The Kremlin last night accused President Carter of distorting Soviet aims abroad as an excuse to bolster U.S. armaments and said his speech on U.S. strategic policy yesterday is "a testimony to a departure from the solution of . . . vital problems."
The officials news agency Tass declared on response to the president's speech that a dual policy of a strengthened military and cooperation with the Soviet Union is "incompatible".
This was unusually fast in issuing a commentary on the Carter speech.
"From the essence of the president speech it follows that [it] actually means a shift of emphasis in American foreign policy from the earlier proclaimed course toward ensuring national security of the U.S. through negotiations, through limiting the [WORD ILLEGIBLE] race and deepening detente to a course of threats and buildup of tension," Tass declared.
Tass said the president's address at Wake Forest University in North Carolina attempted to "justify" new weapons programs by alleging "a Soviet military threat and alleged also that the U.S.S.R. interferes in local conclicts." It said Carter "grossly distorts" the Soviet aim of assisting African countries.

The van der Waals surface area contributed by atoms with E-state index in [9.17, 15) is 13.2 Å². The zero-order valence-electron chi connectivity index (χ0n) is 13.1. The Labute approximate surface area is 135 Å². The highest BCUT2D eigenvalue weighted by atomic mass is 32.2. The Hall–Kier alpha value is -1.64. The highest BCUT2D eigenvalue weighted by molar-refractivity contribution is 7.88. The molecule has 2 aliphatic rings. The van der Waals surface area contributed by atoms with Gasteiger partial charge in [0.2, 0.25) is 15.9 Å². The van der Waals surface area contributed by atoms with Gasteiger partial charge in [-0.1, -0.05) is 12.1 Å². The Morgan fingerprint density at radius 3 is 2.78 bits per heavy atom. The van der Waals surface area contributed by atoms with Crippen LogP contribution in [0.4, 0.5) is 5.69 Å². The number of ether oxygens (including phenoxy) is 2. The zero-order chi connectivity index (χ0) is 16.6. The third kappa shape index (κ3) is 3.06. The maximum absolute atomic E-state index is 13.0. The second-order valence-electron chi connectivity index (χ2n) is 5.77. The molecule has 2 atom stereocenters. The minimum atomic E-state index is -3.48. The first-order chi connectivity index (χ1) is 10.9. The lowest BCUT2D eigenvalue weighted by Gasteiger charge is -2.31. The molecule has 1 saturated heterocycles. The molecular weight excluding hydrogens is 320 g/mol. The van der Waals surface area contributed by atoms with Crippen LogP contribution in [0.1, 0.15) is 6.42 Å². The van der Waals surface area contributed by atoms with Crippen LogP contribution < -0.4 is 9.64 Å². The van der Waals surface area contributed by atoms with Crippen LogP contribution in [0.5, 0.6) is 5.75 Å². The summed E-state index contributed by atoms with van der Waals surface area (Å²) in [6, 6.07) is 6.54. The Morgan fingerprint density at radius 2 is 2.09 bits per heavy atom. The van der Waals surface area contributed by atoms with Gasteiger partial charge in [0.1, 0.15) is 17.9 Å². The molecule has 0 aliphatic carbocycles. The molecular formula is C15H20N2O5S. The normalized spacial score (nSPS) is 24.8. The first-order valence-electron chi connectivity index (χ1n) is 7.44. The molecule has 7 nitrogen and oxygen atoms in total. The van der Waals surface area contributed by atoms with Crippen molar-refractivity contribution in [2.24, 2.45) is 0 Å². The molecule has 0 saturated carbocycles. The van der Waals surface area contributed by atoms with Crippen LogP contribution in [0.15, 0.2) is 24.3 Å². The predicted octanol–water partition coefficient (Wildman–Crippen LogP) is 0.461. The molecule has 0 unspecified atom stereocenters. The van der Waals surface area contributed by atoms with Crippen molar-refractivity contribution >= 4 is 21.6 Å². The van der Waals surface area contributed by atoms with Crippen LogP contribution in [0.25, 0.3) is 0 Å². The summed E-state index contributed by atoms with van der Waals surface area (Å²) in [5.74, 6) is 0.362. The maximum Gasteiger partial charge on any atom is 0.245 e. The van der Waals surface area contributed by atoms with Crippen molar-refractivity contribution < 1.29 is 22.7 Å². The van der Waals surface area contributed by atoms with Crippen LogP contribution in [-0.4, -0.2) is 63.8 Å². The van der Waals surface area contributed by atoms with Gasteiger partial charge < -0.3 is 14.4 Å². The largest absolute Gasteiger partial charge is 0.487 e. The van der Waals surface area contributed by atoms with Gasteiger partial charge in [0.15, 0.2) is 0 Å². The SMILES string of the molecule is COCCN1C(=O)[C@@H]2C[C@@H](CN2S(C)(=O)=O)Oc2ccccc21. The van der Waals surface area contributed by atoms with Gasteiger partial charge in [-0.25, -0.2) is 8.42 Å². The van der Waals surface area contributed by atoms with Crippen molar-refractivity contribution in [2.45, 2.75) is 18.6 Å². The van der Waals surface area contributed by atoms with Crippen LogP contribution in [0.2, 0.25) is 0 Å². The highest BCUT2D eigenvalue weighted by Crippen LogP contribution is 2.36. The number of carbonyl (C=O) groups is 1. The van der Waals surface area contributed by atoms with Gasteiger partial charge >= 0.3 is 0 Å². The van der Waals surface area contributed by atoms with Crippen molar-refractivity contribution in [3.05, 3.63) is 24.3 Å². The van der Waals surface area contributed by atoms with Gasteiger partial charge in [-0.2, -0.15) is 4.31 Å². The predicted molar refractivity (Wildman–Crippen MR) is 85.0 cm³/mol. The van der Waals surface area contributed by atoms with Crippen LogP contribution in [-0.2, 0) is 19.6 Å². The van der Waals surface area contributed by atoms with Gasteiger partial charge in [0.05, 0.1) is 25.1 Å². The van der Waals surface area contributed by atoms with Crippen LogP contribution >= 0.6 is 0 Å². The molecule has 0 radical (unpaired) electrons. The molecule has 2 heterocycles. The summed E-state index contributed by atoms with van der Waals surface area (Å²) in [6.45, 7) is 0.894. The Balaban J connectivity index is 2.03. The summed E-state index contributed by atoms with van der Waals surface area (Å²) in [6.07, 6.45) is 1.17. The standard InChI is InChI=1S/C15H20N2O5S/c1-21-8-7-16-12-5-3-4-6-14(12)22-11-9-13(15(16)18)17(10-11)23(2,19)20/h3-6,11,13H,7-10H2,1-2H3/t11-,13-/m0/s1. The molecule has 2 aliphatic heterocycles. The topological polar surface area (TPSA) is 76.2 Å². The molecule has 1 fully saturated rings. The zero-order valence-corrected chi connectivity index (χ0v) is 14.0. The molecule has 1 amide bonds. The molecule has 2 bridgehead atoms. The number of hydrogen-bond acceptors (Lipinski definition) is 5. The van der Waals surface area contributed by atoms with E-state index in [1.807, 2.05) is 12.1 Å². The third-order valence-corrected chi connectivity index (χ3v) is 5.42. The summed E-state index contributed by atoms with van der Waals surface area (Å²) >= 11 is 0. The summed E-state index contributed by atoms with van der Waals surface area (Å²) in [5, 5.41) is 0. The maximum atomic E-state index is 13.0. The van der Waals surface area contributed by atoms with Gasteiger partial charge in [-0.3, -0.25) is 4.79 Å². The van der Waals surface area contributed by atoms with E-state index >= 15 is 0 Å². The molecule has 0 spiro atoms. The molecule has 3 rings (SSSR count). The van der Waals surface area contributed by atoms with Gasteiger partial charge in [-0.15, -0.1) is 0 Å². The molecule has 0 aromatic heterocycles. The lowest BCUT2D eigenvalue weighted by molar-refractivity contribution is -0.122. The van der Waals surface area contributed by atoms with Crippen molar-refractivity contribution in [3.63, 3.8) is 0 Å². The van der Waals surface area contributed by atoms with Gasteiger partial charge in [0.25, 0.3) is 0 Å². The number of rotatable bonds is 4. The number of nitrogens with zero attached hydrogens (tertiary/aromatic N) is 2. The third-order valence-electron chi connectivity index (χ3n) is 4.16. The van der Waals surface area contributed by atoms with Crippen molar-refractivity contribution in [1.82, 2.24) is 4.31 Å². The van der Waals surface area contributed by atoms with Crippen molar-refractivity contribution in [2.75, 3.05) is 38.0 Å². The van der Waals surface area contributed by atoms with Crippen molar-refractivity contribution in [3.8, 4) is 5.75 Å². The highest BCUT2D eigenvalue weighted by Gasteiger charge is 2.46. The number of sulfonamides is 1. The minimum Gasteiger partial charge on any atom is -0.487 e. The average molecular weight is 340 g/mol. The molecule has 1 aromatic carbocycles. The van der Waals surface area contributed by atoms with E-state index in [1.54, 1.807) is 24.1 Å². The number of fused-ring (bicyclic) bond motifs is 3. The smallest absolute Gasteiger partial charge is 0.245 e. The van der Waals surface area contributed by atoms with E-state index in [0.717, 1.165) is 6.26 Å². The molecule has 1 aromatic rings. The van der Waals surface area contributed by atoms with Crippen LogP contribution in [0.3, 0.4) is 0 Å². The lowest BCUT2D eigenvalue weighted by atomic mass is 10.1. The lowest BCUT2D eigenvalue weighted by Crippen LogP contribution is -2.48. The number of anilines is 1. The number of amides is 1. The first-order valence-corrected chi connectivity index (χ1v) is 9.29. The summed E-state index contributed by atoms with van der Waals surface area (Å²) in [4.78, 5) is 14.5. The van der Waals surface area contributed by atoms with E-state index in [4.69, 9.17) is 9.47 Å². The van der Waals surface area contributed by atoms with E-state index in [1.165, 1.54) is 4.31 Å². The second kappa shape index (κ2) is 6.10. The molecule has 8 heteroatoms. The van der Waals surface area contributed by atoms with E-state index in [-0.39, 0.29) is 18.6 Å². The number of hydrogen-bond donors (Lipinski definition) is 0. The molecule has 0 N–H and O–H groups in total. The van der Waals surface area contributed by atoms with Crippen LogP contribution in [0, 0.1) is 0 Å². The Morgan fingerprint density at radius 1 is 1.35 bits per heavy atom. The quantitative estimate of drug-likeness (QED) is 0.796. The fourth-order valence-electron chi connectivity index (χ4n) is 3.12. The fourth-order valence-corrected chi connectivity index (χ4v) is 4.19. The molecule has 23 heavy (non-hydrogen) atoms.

Earlier yesterday, the official Communist Party newspaper Pravda reiterated recent Soviet assertions that "certain persons" in the United States seek to prevent agreement on a new treaty to limit strategic weapons. The publication asserted that the "U.S. obstructionist position stalled the process" of implementing the 1974 Vladivostok agreement between Soviet leader Leonid I. Brezhnev and President Gerald R. Ford.
"When one ponders on [the] involved and contradictory statements made of late in Washington, including the White House, the question arises whether the recent past is not being repeated," Pravda said. It said "the idea is being persistently instilled" in American public opinion that a strategic arms agreement must be "connected with other unrelated matters, for instance, the Horn of Africa".
The Soviet comments and criticisms come at a time when the Kremlin has successfully intervened in the Horn on behalf of the Ethiopians and harshly condemned Israel's military action against Lebanon. The Soviets have long wanted to achieve a strategic accord with the United States, but have insisted it is up to the Americans to make some concessions to get an agreement.